$5.9 billion profit for JPMorgan Chase: Happy now, Jamie Dimon?

Quit your crying, Jamie Dimon!
Quit your crying, Jamie Dimon!

JPMorgan Chase CEO Jamie Dimon may finally have nothing to complain about. His bank just reported a better-than-expected quarterly profit of nearly $6 billion.

Shares of JPMorgan Chase (JPM), the first major bank to report its first quarter results, rose more than 1% Tuesday and hit a new all-time high.

The bank reported earnings of $5.9 billion, or $1.45 a share. That topped Wall Street's forecasts for a $1.40 per share profit. JPMorgan Chase also reported revenue of $24.8 billion, surpassing the consensus analyst estimate of $24.5 billion.

Profits were up 12% from a year ago while revenues increased by 4%. JPMorgan Chase reported strong growth in its investment banking, asset management and mortgage lending divisions.

Dimon said in a statement that the bank is "getting safer and stronger, and is gaining market share over time."

Despite the good news for the first quarter, JPMorgan Chase and other big banks have had a more difficult time making as much money as they used to before the financial crisis.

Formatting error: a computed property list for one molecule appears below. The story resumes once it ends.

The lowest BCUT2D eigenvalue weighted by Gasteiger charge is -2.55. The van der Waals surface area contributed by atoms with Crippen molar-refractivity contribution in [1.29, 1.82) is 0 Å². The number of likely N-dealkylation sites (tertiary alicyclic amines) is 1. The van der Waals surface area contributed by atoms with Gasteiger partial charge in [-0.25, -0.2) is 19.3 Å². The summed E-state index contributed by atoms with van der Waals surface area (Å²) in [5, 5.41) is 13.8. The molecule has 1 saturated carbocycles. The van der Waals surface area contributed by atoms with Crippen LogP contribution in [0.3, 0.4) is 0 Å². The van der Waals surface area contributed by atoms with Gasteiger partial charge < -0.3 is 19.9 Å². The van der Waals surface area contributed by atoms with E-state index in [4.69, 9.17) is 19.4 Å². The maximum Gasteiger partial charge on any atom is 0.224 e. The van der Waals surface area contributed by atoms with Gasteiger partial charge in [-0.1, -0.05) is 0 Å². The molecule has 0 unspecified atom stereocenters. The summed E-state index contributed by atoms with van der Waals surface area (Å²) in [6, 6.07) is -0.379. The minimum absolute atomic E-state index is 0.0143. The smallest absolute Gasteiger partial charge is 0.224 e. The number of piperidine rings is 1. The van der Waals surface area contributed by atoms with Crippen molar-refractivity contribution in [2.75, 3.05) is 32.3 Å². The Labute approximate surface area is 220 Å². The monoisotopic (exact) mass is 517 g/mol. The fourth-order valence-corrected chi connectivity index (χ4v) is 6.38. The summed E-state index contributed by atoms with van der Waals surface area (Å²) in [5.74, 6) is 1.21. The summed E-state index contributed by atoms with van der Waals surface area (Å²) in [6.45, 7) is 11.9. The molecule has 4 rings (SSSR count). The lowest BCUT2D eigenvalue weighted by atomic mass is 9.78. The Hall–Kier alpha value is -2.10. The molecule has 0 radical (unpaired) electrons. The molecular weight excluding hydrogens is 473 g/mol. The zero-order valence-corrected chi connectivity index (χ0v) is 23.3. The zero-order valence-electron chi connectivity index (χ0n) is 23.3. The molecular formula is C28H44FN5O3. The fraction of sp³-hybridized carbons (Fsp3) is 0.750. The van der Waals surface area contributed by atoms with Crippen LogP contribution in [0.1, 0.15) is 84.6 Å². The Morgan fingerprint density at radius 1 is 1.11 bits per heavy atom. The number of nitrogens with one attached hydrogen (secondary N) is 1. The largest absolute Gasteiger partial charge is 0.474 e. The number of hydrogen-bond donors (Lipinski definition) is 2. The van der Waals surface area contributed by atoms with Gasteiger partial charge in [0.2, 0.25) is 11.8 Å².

Several new rules have been put into place that force banks to take on less risk and bulk up the amount of capital they hold. The nation's largest banks are all subject to annual stress tests by the Federal Reserve.

Dimon said in January that he thought the bank was "under assault" by regulators.

And last week, Dimon wrote in his annual letter to the bank's shareholders that he was worried that too many new rules could actually make it tougher for banks to respond to another financial crisis.

Dimon declined to elaborate any further when asked during a conference call with reporters if he had anything more to say about regulations.

Related: Dimon complains about bank regulations ... again

JPMorgan Chase and many other big financial firms have also been dealing with several legal headaches tied to practices during and just after the credit crisis. To that end, JPMorgan Chase took a $487 million charge for legal expense in the first quarter.

One big legal hurdle remains though. JPMorgan Chase is one of several banks being investigated by the Department of Justice for possible currency manipulation in its foreign-exchange trading businesses.

During the conference call with reporters, JPMorgan Chase chief financial officer Marianne Lake said that the bank was in active discussions with the DOJ and hoped to resolve the matter in several weeks.

Big banks are also dealing with low interest rates, which makes it tougher for banks to profit on their lending operations. The Fed is widely expected to raise interest rates at some point later this year though.

It's a busy week for bank earnings. Wells Fargo (WFC) also reported profits and revenue that beat analysts' forecasts Tuesday morning. Bank of America (BAC) is on tap to issue its latest report card on Wednesday while Citigroup (C) and Goldman Sachs (GS) are on deck for Thursday morning.

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